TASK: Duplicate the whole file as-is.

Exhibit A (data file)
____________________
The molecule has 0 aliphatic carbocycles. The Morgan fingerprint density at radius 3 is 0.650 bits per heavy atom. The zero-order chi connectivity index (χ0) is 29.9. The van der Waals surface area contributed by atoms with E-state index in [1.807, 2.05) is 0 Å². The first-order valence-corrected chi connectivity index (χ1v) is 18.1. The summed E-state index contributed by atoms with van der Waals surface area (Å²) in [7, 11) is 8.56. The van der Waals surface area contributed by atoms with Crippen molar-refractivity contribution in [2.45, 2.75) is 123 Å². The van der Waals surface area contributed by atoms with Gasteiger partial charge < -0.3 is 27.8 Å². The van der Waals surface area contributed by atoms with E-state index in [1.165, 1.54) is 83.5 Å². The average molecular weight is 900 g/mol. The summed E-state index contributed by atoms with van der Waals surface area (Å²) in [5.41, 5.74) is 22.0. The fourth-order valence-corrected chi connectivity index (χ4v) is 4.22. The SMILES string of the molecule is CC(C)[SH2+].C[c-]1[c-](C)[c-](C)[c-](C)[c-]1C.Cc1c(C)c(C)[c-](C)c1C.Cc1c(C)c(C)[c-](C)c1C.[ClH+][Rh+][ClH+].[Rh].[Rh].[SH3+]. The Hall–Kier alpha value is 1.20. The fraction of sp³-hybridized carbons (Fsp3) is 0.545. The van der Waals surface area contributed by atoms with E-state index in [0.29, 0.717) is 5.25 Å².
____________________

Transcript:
The molecule has 0 aliphatic carbocycles. The Morgan fingerprint density at radius 3 is 0.650 bits per heavy atom. The zero-order chi connectivity index (χ0) is 29.9. The van der Waals surface area contributed by atoms with E-state index in [1.807, 2.05) is 0 Å². The first-order valence-corrected chi connectivity index (χ1v) is 18.1. The summed E-state index contributed by atoms with van der Waals surface area (Å²) in [7, 11) is 8.56. The van der Waals surface area contributed by atoms with Crippen molar-refractivity contribution in [2.45, 2.75) is 123 Å². The van der Waals surface area contributed by atoms with Gasteiger partial charge < -0.3 is 27.8 Å². The van der Waals surface area contributed by atoms with E-state index in [1.165, 1.54) is 83.5 Å². The average molecular weight is 900 g/mol. The summed E-state index contributed by atoms with van der Waals surface area (Å²) in [5.41, 5.74) is 22.0. The fourth-order valence-corrected chi connectivity index (χ4v) is 4.22. The SMILES string of the molecule is CC(C)[SH2+].C[c-]1[c-](C)[c-](C)[c-](C)[c-]1C.Cc1c(C)c(C)[c-](C)c1C.Cc1c(C)c(C)[c-](C)c1C.[ClH+][Rh+][ClH+].[Rh].[Rh].[SH3+]. The Hall–Kier alpha value is 1.20. The fraction of sp³-hybridized carbons (Fsp3) is 0.545. The van der Waals surface area contributed by atoms with E-state index in [0.29, 0.717) is 5.25 Å².